Pneumonia is a disease of the lungs that makes breathing difficult and limits oxygen levels in the body. It is mostly caused due to an infection by microbes such as bacteria, viruses, and fungi. In pneumonia, the air pouches which usually fill with air when breathing, gets filled with infective material, mucus and fluid. This can lead to symptoms such as cough, fever, shortness of breath, and chest pain.
Also known as Lung infection, Respiratory infection, Lower respiratory tract infection (LRTI) and Bronchopneumonia
Pneumonia is caused by a number of infectious agents and is classified based on the organisms that cause the infections. The common causes and types of pneumonia include:
Bacterial pneumonia, caused by bacteria such as Streptococcus pneumoniae, Haemophilus influenzae type b (Hib) and Klebsiella pneumoniae.
Viral pneumonia, caused by viruses such as the respiratory syncytial virus and coronavirus.
Fungal pneumonia, caused by fungi such as candida, aspergillus, and mucor.
Atypical pneumonia or mycoplasma pneumonia, caused by mycoplasma (organisms that have traits similar to bacteria and viruses but do not belong to either category).
Types Of Pneumonia
Pneumonia can be acquired during hospital stay (known as hospital-acquired pneumonia) or outside any medical setting (known as community-acquired pneumonia). Other forms of pneumonia can be aspiration and atypical pneumonia.
Hospital-acquired pneumonia (HAP)
Also known as nosocomial pneumonia, hospital-acquired pneumonia can be serious because the bacteria causing it may be more resistant to antibiotics and because the people who get it are already sick. People who are on breathing machines (ventilators), often used in intensive care units, are at higher risk of this type of pneumonia. It is mostly caused by bacteria such as staphylococci & pseudomonas aeruginosa.
Community-acquired pneumonia (CAP)
If you get pneumonia not related to your hospital stay, then it is known as community-acquired pneumonia. It is usually caused by organisms present in the environment like pneumococcus bacteria.
Symptoms Of Pneumonia
The signs and symptoms of pneumonia can have some common presentation or vary from person to person depending on the type of pneumonia, age, and overall health.
Some of the common pneumonia symptoms in adults are:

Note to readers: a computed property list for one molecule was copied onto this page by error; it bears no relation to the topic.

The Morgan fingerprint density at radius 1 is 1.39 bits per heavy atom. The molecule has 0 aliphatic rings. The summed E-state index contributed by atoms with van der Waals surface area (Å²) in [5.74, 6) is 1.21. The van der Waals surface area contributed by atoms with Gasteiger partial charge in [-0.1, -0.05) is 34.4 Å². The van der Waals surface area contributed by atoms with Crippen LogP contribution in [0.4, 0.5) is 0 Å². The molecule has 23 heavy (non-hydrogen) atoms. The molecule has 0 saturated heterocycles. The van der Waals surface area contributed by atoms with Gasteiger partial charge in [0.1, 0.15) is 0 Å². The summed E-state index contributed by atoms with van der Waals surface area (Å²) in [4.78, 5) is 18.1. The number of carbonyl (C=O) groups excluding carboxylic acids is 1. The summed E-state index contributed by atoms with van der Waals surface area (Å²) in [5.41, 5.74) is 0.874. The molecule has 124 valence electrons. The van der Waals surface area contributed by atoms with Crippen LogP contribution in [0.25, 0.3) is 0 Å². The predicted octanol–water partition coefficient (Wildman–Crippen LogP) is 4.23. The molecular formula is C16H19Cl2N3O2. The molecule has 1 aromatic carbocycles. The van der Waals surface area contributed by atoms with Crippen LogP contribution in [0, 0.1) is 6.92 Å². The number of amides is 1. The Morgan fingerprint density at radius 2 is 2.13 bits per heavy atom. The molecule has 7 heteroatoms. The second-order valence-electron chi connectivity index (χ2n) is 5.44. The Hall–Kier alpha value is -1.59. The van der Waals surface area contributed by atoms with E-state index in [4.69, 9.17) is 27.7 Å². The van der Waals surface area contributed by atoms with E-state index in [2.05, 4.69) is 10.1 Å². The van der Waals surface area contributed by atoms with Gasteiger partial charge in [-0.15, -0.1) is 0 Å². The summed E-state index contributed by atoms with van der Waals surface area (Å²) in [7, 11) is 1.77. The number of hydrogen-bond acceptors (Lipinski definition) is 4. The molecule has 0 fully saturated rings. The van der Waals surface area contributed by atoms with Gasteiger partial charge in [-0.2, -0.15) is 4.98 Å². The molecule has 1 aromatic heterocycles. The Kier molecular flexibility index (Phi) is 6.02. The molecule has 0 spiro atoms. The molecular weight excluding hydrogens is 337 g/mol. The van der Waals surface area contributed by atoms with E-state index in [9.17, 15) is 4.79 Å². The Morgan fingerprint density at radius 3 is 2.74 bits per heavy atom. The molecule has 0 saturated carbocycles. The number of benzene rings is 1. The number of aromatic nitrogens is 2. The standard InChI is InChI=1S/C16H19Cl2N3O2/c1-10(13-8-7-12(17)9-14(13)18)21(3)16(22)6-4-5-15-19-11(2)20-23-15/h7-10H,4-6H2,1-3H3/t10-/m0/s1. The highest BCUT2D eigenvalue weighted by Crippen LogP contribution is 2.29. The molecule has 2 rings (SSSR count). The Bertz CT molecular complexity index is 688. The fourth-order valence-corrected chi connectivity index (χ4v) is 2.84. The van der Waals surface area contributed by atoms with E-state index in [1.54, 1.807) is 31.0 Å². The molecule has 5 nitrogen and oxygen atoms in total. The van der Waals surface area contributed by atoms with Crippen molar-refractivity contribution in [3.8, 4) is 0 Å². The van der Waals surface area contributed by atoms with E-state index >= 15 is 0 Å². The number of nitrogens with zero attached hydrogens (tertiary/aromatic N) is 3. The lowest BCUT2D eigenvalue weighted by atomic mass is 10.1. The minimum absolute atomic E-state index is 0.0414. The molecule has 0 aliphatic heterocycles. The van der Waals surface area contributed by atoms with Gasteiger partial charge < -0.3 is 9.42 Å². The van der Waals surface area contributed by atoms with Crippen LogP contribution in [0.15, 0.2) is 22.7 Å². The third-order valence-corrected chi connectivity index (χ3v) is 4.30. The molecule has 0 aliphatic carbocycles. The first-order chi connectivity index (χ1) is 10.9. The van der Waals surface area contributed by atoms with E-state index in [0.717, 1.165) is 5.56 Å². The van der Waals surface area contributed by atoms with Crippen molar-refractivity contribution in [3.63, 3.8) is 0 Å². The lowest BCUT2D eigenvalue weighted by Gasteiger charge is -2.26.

Cough with sputum
Shaking & chills
Rapid shallow breathing
Shortness of breath
Loss of appetite
Nausea & vomiting
Anyone can get pneumonia, however the risk is higher in people:
Above 65 years of age
With chronic lung diseases like COPD, cystic fibrosis, bronchial obstruction, or lung cancer or those with a previous episode of pneumonia
Suffering from conditions that cause any alteration in level of consciousness (eg stroke, seizure, anesthesia, drug or alcohol intoxication) or dysphagia
With immunocompromised conditions like HIV infection, organ/stem cell transplantation, diabetes or those on immunosuppressive medicines
Suffering from metabolic disorders like malnutrition, uremia, and acidosis
With lifestyle risk factors such as smoking, alcohol & toxic inhalants
With intubation or bronchoscopy
With viral respiratory tract infection like influenza
Sputum test: It is recommended to detect various respiratory tract diseases caused by fungi or bacteria including pneumonia.
Chest X-ray: It is used to diagnose any problems like infections, inflammations or abnormal growth in the lungs.
Complete blood count (CBC): This test may be required to evaluate if the patient is suspected of having a severe infection or inflammation.
Pulse oximetry: It helps to check the oxygen levels of the blood in a non-invasive way that too within seconds.
Arterial blood gas: This test measures the acidity (pH) and the levels of oxygen and carbon dioxide in the blood from arteries.
Bronchoscopy: It provides direct visualization of the lungs including the bronchioles and airway passages to detect for any infection or tumors.
Urine test: This test is used to check for the presence of the bacteria streptococcus pneumoniae in the urine.
Imaging tests: It includes tests such as chest CT scan and lung ultrasound might be recommended to check for any damage in the lungs.
RT-PCR: It is the most reliable and accurate test to diagnose COVID-19 infection complicated with pneumonia. It helps to detect the genetic material of the virus present in the sample (usually a throat or nasal swab).
Viral serology: It helps to detect viral pneumonia and confirm the presence of antibodies targeted against the virus. It also helps to measure the quantity of the viral antigens in the blood sample confirming the presence of viral infection.
Your doctor might recommend antibiotics if he/she suspects bacterial infection. Some of the commonly prescribed antibiotics include:
Amoxycillin + clavulanic acid
These medicines are recommended if you have fungal infection along with pneumonia, which is mostly seen in patients with comorbidities such as diabetes.
These medicines help to fight the viruses that are responsible for worsening the condition thereby improving the effectiveness of the treatment.
Oseltamivir (influenza virus)
Acetylcysteine is one of the commonly used mucolytics that helps to treat respiratory diseases with excessive mucus such as pneumonia, COPD, and bronchitis.
It loosens and thins mucus in the respiratory tract or airways thereby making it easier to cough out.
In severe cases, most people respond to treatment and recover from the condition.
However, in some cases, such as diabetes, a weak immune system, or heart failure, complications can arise.
This is why it is important to consult your doctor the moment you spot the symptoms of pneumonia.